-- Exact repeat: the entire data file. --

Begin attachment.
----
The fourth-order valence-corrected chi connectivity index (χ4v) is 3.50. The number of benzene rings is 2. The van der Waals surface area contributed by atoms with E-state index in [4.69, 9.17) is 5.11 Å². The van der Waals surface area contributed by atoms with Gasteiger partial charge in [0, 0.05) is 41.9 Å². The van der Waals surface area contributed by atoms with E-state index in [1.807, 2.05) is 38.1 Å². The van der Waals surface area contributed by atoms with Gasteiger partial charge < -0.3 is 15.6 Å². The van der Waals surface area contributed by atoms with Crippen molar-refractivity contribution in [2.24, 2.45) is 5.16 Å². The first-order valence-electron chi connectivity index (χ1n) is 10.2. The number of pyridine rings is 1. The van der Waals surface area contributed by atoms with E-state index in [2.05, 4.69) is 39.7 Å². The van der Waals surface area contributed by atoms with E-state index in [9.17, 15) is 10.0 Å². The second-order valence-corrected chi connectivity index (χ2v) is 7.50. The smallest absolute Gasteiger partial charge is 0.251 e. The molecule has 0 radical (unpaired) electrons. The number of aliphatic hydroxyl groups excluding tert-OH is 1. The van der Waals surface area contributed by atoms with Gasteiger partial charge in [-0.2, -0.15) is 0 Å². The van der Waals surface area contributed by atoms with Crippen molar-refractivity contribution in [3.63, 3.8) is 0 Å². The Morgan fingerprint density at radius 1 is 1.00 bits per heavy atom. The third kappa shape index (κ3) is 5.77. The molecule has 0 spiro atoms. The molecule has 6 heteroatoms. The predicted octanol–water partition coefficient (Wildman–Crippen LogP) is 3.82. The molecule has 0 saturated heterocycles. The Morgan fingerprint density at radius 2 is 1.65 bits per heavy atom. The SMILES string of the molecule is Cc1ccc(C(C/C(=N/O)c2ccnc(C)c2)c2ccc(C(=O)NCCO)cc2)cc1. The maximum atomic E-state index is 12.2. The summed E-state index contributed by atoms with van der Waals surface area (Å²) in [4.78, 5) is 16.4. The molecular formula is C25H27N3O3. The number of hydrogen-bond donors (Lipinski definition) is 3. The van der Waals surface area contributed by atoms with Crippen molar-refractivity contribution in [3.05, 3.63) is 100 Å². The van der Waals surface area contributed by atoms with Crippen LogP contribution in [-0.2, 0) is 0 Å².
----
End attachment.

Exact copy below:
The fourth-order valence-corrected chi connectivity index (χ4v) is 3.50. The number of benzene rings is 2. The van der Waals surface area contributed by atoms with E-state index in [4.69, 9.17) is 5.11 Å². The van der Waals surface area contributed by atoms with Gasteiger partial charge in [0, 0.05) is 41.9 Å². The van der Waals surface area contributed by atoms with E-state index in [1.807, 2.05) is 38.1 Å². The van der Waals surface area contributed by atoms with Gasteiger partial charge < -0.3 is 15.6 Å². The van der Waals surface area contributed by atoms with Crippen molar-refractivity contribution in [2.24, 2.45) is 5.16 Å². The first-order valence-electron chi connectivity index (χ1n) is 10.2. The number of pyridine rings is 1. The van der Waals surface area contributed by atoms with E-state index in [2.05, 4.69) is 39.7 Å². The van der Waals surface area contributed by atoms with E-state index in [9.17, 15) is 10.0 Å². The second-order valence-corrected chi connectivity index (χ2v) is 7.50. The smallest absolute Gasteiger partial charge is 0.251 e. The molecule has 0 radical (unpaired) electrons. The number of aliphatic hydroxyl groups excluding tert-OH is 1. The van der Waals surface area contributed by atoms with Gasteiger partial charge in [-0.2, -0.15) is 0 Å². The van der Waals surface area contributed by atoms with Crippen molar-refractivity contribution in [3.63, 3.8) is 0 Å². The Morgan fingerprint density at radius 1 is 1.00 bits per heavy atom. The third kappa shape index (κ3) is 5.77. The molecule has 0 spiro atoms. The molecule has 6 heteroatoms. The predicted octanol–water partition coefficient (Wildman–Crippen LogP) is 3.82. The molecule has 0 saturated heterocycles. The Morgan fingerprint density at radius 2 is 1.65 bits per heavy atom. The SMILES string of the molecule is Cc1ccc(C(C/C(=N/O)c2ccnc(C)c2)c2ccc(C(=O)NCCO)cc2)cc1. The maximum atomic E-state index is 12.2. The summed E-state index contributed by atoms with van der Waals surface area (Å²) in [4.78, 5) is 16.4. The molecular formula is C25H27N3O3. The number of hydrogen-bond donors (Lipinski definition) is 3. The van der Waals surface area contributed by atoms with Crippen molar-refractivity contribution in [3.05, 3.63) is 100 Å². The van der Waals surface area contributed by atoms with Crippen LogP contribution in [-0.2, 0) is 0 Å².